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Swedish investor association loses out in fund charges complaint with Swedbank

Setback for Aktiespararna’s complaint against bank’s Robur funds arm

The Swedish Shareholders’ Association (Aktiespararna) has suffered a setback in its spat over fund management fees with Swedbank’s Robur asset management arm.

Aktiespararna is headed by Carl Rosen, the former Executive Director of the International Corporate Governance Network (ICGN) who ex-Head of Corporate Governance and Communications at Swedish buffer fund AP2.

Sweden’s National Board of Consumer Disputes (ARN) has thrown out a complaint by Aktiespararna which sought SEK7bn (€757m) in compensation for 3,000 clients that the association says were overcharged.

According to Aktiespararna, the overcharging resulted from Robur’s Allemansfond Komplett and Kapitalinvest funds clinging to their benchmarks over a 10-year period instead of trying to beat them. The association says therefore that investors should have been charged an annual management fee of just 0.36% instead 1.4%. Allemansfond Komplett and Kapitalinvest have SEK83bn in assets.

In written testimony to the ARN, Swedbank refuted Aktiesparana’s claims, saying the funds have always been actively managed and that Robur was transparent about the fees it charges.Swedbank’s Chief Counsel Cecilia Hernqvist also told Responsible Investor in April that she believed ARN was probably not the most suitable judge for the complex case.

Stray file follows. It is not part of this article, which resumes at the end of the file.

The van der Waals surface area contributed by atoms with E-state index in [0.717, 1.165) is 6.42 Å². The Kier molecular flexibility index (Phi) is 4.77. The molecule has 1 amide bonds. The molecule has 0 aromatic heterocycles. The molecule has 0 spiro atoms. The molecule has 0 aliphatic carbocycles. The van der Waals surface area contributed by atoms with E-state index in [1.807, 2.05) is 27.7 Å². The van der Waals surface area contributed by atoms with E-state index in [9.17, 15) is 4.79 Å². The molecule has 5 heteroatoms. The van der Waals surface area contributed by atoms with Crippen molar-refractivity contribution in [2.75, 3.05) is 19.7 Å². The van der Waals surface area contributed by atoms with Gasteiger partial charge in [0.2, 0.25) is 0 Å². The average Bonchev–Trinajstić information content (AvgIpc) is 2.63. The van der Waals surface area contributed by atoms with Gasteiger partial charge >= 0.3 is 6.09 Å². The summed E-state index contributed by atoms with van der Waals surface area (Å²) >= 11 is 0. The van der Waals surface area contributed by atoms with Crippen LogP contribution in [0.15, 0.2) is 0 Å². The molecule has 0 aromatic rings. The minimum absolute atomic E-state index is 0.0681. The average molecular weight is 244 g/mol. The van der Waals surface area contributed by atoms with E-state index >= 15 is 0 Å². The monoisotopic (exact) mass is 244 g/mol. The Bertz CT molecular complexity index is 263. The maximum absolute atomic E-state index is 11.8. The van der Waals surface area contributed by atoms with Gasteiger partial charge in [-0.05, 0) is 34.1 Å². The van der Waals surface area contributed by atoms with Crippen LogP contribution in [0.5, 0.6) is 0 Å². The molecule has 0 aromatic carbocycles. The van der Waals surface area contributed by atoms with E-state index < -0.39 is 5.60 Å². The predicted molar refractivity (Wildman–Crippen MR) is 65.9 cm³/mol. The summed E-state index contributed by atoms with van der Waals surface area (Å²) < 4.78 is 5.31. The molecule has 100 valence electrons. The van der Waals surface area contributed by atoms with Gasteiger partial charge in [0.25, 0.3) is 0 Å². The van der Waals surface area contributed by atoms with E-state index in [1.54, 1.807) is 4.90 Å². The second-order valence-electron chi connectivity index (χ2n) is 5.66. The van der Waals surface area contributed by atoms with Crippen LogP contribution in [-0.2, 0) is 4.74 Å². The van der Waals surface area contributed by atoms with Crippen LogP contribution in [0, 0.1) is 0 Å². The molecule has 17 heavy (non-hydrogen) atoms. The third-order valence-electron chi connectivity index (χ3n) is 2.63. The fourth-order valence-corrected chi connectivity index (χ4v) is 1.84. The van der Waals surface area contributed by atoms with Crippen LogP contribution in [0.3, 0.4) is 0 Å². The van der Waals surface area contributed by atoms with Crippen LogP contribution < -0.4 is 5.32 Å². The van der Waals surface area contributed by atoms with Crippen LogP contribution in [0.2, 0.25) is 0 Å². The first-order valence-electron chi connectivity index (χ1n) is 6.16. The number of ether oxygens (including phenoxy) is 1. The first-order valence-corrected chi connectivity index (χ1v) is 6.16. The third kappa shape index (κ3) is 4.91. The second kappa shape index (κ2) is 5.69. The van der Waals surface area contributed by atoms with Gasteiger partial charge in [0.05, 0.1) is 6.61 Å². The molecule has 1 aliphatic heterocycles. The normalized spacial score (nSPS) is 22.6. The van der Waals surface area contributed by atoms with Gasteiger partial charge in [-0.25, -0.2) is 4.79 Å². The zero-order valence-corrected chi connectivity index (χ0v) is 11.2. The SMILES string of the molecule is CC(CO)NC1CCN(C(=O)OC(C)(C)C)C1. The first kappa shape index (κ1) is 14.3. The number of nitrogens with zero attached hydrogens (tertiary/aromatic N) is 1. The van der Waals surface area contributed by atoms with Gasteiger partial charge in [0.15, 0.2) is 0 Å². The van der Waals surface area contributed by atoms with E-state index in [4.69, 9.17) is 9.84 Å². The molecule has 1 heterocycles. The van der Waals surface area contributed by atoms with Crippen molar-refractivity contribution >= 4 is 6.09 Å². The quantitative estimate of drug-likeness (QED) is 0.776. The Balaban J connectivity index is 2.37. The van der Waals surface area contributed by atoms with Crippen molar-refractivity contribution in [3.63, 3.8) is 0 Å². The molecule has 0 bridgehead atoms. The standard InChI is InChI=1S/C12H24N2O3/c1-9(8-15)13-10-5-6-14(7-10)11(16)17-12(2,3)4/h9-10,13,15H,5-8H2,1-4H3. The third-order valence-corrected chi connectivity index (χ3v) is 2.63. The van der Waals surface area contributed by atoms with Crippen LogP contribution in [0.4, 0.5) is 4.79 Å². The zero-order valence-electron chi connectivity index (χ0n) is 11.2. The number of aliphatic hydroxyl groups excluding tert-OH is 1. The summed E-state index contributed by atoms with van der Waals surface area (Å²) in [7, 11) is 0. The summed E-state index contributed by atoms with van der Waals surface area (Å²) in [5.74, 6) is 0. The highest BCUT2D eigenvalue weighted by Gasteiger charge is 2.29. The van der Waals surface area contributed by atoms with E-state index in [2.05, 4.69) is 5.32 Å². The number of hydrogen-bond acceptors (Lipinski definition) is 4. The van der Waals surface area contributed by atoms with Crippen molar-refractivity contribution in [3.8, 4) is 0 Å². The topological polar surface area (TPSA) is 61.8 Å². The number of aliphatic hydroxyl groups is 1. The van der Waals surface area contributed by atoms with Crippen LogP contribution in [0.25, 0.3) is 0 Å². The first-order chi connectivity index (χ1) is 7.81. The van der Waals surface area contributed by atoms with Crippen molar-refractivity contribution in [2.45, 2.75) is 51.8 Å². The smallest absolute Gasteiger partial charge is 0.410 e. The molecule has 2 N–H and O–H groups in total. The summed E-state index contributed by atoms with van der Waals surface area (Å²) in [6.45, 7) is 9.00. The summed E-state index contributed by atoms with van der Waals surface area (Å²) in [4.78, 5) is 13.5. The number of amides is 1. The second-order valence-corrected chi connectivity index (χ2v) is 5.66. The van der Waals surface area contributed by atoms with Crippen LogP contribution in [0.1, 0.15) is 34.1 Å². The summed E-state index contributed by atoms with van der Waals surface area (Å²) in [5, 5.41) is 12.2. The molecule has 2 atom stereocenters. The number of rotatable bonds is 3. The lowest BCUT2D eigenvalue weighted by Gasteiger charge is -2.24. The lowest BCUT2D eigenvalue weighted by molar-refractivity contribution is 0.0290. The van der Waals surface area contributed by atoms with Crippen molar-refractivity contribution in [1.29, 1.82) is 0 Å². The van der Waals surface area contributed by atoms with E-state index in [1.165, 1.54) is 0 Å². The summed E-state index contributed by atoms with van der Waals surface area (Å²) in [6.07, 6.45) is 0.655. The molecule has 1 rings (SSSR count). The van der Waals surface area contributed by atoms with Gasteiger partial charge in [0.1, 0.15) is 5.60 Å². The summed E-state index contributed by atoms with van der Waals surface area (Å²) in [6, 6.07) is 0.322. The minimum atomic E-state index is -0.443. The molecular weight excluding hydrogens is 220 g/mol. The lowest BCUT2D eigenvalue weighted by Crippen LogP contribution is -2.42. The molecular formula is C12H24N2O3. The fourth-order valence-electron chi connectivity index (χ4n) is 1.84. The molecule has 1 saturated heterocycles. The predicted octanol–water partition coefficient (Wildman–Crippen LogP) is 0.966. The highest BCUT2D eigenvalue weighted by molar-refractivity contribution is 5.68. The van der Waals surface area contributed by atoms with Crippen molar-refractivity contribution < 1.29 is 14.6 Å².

It seems that ARN has agreed with Hernqvist. In a statement, Swedbank said: “The ARN decided not to proceed with the class action (from Aktiespararna). It states in its decision that the matter is not suitable for the ARN to try.”

Thomas Hedberg, Robur’s Chief Executive, welcomed the ARN’s decision. But he also said Robur itself was not always satisfied with the two funds’ performance compared with the benchmarks. As a consequence, Robur says that in 2014 and 2015 it lowered the fees for Allemansfond Komplett and Kapitalinvest and changed their management.

Reacting to the ARN’s decision, Aktiespararna said on its website that it was as a huge blow to investor protection in Sweden. The association said it would take time to analyse the decision before deciding its next move.

Rosen could not be reached for comment before deadline.